The appropriate referral, identification, and placement of learners who are bilingual or English Language Learners is necessary to ensure students' civil rights as well as their free and appropriate public education aligned with the individuals with Disabilities Education Act. Students with disabilities who are also English Language Learners require additional collaboration amongst providers to be successful.
When learners who are Culturally and/or Linguistically Diverse (CLD) are referred for special education it is necessary to use caution so as not to discriminate because of language or cultural differences. The following questions provide a framework for considering the relationship of culture and language to a possible disability as the child moves through the Special Education process.
- Is this an appropriate referral?
- Have we considered the important language factors to design the assessment?
- Do we have sufficient, unbiased information to make a decision?
- How will we coordinate to meet the complex needs of this child?
Adams 14 uses a Bilingual Team to provide Spanish assessments when necessary. There are two forms that can be used to assist teams in determining if a student will need a Bilingual evaluation: The Guide to the Special Education Assessment of ELL/ESL Students and the SOLOM Teacher Observation Checklist. A student’s ACCESS testing results should always be considered, but should not be the only source of information when making the determination for a Bilingual assessment.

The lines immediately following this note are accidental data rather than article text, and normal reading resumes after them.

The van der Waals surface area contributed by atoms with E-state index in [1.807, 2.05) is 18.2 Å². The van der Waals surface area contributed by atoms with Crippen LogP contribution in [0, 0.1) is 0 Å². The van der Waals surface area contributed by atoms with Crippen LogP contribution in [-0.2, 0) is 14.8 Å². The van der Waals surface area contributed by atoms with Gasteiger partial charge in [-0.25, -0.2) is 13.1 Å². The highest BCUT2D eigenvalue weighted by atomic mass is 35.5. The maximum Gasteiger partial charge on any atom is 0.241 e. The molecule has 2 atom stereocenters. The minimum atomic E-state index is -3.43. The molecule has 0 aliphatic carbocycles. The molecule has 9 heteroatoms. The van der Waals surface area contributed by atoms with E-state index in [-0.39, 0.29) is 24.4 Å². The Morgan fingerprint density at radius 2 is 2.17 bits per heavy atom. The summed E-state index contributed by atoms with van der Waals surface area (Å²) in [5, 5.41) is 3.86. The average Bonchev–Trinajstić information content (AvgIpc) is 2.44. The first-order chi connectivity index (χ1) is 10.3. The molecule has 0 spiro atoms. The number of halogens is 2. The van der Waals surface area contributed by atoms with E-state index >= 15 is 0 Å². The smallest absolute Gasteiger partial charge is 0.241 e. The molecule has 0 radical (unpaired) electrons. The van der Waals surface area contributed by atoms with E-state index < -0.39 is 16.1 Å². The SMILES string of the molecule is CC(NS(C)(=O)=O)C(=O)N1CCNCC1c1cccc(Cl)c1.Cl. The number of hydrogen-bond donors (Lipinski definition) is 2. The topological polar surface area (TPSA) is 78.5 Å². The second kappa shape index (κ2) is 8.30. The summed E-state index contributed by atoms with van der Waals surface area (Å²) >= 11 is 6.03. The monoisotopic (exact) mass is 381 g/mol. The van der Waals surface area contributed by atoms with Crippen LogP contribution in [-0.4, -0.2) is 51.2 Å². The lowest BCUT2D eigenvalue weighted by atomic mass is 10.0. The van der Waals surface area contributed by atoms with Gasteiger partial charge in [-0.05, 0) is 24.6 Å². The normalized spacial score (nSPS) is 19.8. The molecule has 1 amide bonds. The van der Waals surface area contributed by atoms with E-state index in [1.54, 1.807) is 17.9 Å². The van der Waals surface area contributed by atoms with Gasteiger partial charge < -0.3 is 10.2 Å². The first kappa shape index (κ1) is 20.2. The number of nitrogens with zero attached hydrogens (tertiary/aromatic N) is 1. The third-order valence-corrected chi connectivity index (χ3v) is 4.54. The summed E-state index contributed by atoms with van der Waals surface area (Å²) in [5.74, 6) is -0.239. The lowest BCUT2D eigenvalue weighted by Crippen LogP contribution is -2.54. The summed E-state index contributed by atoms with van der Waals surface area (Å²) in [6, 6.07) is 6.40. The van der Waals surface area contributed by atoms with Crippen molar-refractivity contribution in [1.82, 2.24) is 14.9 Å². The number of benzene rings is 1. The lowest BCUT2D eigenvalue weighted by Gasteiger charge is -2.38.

Interpretation and Translations
Providing appropriate educational opportunities, nondiscriminatory evaluation and placement, and an explanation of due process procedures for non-English proficient students and their families will at times necessitate the use of the student’s primary or home language. School intervention teams must have access to qualified interpreters/translators to provide appropriate and meaningful communication with ELL students and their families. In fact, CDE has begun to use the term “Cultural Mediator” to describe these important individuals who “translate between the culture of the school environment and the child’s family in order to enhance understanding, share information, and create a relationship that supports families as full participants in the assessment process and delivery of education services”.
The operational definitions for interpreter and translator are:
- An interpreter is a person who orally translates a spoken message from one language to another. The interpreter’s duty is to facilitate communication and understanding between persons who are unable to communicate directly. Oral interpreters must be good speakers in English and the target language, as well as being sensitive to the cultural practices of both parties.
- A translator is a person who renders the content and meaning of a written message or document into its equivalent in another language in the form of a written message or document. Translators must possess good writing skills in both English and the target language, as well as being sensitive to the cultural practices of both parties.
In Adams 14, all requests for interpreters and translations must be addressed to the district’s Translation office. Spanish speaking interpreters are available in the district, and interpreters of other languages may be arranged through this office as well.